EXECUTIVE SUMMARY. In a bizarre episode which raises critical questions regarding basic norms of corporate governance, Sandeep Parekh, independent director of HDFC Bank, took to Twitter to publicly comment on the succession issue of the HDFC Bank CEO. Parekh, a corporate lawyer and former Securities and Exchange Board of India (SEBI) official, occupies important posts in the Bank as member of the Bank’s Nominations and Remuneration Committee as well as its Search Committee. Parekh began by publicly challenging on Twitter the facts of a Reuters article, as well as this writer’s opinion based on that article, which highlighted dissent within HDFC Bank regarding CEO succession. When this writer, as an individual shareholder of HDFC Bank, addressed questions to Shyamala Gopinath, Chairperson, and Santosh Haldankar, Company Secretary, HDFC Bank, regarding the propriety of Parekh’s HDFC Bank-related tweets, Parekh made false and defamatory accusations of “securities fraud” against this writer in his further tweets. Significantly, Parekh quoted verbatim on Twitter from official correspondence sent by this writer only to the Chairperson and the Company Secretary of HDFC Bank. The latter had obviously passed on the same to Parekh, whose actions they later disowned.
The Reserve Bank of India, following the Dr Ganguly Group recommendations in June 2002, has stipulated that all independent Bank Directors sign a “Deed of Covenants”. Parekh’s actions raise questions as to whether he breached condition 17 in his Letter of Appointment as HDFC Bank independent director, which prohibits the disclosure of confidential information as well as the making of statements without the clearance of the board. When queried, HDFC Bank replied to this writer that Sandeep Parekh was tweeting in his personal capacity, but did not clarify whether the board had given him prior approval to do so, or whether his conduct was in conformity with the “Deed of Covenants” and condition 17 of his Letter of Appointment.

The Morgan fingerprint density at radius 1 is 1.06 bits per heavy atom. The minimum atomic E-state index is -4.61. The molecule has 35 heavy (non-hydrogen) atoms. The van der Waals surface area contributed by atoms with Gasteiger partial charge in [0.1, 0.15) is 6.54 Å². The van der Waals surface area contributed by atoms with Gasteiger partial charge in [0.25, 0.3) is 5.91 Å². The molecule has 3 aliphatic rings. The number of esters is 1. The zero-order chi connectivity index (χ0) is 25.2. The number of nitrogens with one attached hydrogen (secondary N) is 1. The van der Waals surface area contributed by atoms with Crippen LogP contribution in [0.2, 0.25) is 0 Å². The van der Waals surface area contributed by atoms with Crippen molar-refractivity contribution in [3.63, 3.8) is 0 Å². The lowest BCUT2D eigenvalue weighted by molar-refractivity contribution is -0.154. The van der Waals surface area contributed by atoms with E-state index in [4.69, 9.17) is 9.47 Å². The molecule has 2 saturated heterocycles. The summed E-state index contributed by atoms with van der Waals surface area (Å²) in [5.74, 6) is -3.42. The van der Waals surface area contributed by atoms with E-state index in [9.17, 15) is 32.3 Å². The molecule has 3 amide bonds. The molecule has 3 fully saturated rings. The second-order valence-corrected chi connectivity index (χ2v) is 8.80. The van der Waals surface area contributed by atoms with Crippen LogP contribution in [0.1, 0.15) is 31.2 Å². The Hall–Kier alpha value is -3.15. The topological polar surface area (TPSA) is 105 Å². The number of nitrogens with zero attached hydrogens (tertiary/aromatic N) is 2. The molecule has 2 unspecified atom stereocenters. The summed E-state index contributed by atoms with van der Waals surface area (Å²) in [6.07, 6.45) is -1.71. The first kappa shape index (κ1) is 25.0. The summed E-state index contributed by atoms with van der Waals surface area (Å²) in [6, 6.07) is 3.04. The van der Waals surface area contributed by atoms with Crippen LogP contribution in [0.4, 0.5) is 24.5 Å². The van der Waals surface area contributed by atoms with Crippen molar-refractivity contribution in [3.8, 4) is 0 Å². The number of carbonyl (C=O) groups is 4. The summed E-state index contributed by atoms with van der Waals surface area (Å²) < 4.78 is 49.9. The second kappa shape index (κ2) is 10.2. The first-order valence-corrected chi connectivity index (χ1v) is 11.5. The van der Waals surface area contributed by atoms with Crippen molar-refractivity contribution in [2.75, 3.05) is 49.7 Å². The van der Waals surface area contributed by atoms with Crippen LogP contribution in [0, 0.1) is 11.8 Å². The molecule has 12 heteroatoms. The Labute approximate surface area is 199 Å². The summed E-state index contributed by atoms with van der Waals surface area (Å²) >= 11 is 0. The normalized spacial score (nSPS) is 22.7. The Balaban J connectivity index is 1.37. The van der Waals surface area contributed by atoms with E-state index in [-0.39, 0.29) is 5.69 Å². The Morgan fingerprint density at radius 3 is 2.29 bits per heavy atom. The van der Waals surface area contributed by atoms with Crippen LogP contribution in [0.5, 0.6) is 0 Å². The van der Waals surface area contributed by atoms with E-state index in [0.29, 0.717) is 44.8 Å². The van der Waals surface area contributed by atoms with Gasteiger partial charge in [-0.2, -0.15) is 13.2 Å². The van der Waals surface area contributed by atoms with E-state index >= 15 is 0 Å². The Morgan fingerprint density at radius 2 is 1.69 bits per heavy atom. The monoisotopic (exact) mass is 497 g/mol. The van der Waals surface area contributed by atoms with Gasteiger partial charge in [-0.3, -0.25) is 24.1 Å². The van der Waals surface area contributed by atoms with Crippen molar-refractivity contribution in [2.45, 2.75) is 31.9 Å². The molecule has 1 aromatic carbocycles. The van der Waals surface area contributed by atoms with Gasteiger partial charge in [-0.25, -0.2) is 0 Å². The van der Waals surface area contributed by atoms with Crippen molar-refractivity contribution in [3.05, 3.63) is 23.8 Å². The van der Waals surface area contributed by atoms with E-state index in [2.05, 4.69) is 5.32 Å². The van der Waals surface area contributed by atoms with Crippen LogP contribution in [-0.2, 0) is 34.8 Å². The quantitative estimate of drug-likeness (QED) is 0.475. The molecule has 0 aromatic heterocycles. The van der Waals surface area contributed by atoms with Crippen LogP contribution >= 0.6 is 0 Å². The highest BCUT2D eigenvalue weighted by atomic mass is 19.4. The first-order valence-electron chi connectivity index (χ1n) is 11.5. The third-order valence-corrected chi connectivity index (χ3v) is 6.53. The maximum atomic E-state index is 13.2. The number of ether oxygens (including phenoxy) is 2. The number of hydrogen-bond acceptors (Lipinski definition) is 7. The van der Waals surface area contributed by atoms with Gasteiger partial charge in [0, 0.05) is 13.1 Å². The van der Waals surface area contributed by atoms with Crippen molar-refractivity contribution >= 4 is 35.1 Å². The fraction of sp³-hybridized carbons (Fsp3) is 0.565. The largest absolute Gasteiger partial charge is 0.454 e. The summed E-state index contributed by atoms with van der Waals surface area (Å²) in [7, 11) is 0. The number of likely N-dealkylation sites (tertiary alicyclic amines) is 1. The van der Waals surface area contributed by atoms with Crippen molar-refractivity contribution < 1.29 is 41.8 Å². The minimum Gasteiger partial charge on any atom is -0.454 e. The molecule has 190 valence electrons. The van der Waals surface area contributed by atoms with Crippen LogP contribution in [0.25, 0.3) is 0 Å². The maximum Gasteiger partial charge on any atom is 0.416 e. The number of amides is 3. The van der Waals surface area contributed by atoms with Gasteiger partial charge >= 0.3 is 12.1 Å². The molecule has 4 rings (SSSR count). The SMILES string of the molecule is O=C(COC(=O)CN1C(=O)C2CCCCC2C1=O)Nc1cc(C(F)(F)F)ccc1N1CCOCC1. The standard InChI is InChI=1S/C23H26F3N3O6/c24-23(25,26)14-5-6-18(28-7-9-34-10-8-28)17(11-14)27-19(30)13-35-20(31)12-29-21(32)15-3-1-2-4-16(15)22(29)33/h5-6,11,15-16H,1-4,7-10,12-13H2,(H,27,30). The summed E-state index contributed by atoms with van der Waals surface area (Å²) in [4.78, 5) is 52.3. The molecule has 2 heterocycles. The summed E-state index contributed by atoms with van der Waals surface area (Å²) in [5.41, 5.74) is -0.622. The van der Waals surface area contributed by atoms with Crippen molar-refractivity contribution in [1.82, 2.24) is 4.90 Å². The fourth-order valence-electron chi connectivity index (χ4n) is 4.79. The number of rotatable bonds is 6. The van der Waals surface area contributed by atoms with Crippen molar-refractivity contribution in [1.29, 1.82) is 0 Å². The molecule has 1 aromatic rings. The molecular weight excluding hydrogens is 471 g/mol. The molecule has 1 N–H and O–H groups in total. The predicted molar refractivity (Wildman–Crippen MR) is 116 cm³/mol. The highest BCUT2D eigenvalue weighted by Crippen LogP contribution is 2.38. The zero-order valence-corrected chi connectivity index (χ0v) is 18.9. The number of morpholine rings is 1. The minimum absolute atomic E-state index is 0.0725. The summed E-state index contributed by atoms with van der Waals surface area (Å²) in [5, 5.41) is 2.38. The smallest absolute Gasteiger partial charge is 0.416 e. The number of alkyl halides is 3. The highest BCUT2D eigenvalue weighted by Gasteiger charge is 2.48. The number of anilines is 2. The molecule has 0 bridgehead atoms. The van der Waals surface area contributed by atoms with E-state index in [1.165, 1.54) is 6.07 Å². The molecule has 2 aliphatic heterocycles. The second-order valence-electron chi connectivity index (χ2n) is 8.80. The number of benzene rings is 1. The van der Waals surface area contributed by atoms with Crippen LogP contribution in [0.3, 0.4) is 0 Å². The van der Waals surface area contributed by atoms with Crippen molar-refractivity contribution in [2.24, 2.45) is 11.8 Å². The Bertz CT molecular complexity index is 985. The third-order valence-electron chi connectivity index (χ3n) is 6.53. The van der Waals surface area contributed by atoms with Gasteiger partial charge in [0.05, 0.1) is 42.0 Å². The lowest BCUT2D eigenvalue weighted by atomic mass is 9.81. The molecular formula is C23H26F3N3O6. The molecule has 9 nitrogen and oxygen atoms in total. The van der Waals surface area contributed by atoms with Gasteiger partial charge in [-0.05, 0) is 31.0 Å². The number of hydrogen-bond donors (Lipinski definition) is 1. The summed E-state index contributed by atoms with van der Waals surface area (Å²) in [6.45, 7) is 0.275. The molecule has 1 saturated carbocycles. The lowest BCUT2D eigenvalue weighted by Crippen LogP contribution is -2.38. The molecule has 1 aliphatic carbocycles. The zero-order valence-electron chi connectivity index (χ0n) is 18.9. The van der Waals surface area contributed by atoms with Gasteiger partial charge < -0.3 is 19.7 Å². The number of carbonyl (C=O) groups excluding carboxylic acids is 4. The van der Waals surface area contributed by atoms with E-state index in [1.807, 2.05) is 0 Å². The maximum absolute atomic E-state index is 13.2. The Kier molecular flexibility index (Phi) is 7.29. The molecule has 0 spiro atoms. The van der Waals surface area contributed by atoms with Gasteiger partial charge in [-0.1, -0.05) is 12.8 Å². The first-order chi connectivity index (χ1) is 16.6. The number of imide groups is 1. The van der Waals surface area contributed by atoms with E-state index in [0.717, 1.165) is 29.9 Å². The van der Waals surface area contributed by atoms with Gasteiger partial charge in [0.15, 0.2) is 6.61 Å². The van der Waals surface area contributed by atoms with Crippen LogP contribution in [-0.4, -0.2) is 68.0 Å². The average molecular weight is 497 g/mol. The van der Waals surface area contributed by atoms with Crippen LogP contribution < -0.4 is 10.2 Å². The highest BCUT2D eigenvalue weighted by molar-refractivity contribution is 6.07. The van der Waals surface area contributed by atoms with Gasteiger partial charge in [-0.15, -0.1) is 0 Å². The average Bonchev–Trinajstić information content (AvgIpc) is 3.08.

That a major bank in the capital market can permit its independent directors to publicly comment on official issues, and defame shareholders who pose queries to the board, raises important concerns regarding corporate governance, and has dangerous implications for the market. HDFC Bank forwarded official correspondence to an independent director, who in turn publicized it, while the bank abdicated all responsibility for the same by describing the “independent” director’s actions as “personal”, and beyond the control of the bank. The entire episode also raises serious questions regarding the role of “independent directors”, and the roles in which the bank chooses to deploy them.
DISCLOSURE & CERTIFICATION
I, Hemindra Hazari, am a registered Research Analyst with the Securities and Exchange Board of India (Registration No. INH000000594) I own 10 HDFC Bank equity shares. Views expressed in this Insight accurately reflect my personal opinion about the referenced securities and issuers and/or other subject matter as appropriate. This Insight does not contain and is not based on any nonpublic, material information. To the best of my knowledge, the views expressed in this Insight comply with Indian law as well as applicable law in the country from which it is posted. I have not been commissioned to write this Insight or hold any specific opinion on the securities referenced therein. This Insight is for informational purposes only and is not intended to provide financial, investment or other professional advice. It should not be construed as an offer to sell, a solicitation of an offer to buy, or a recommendation for any security.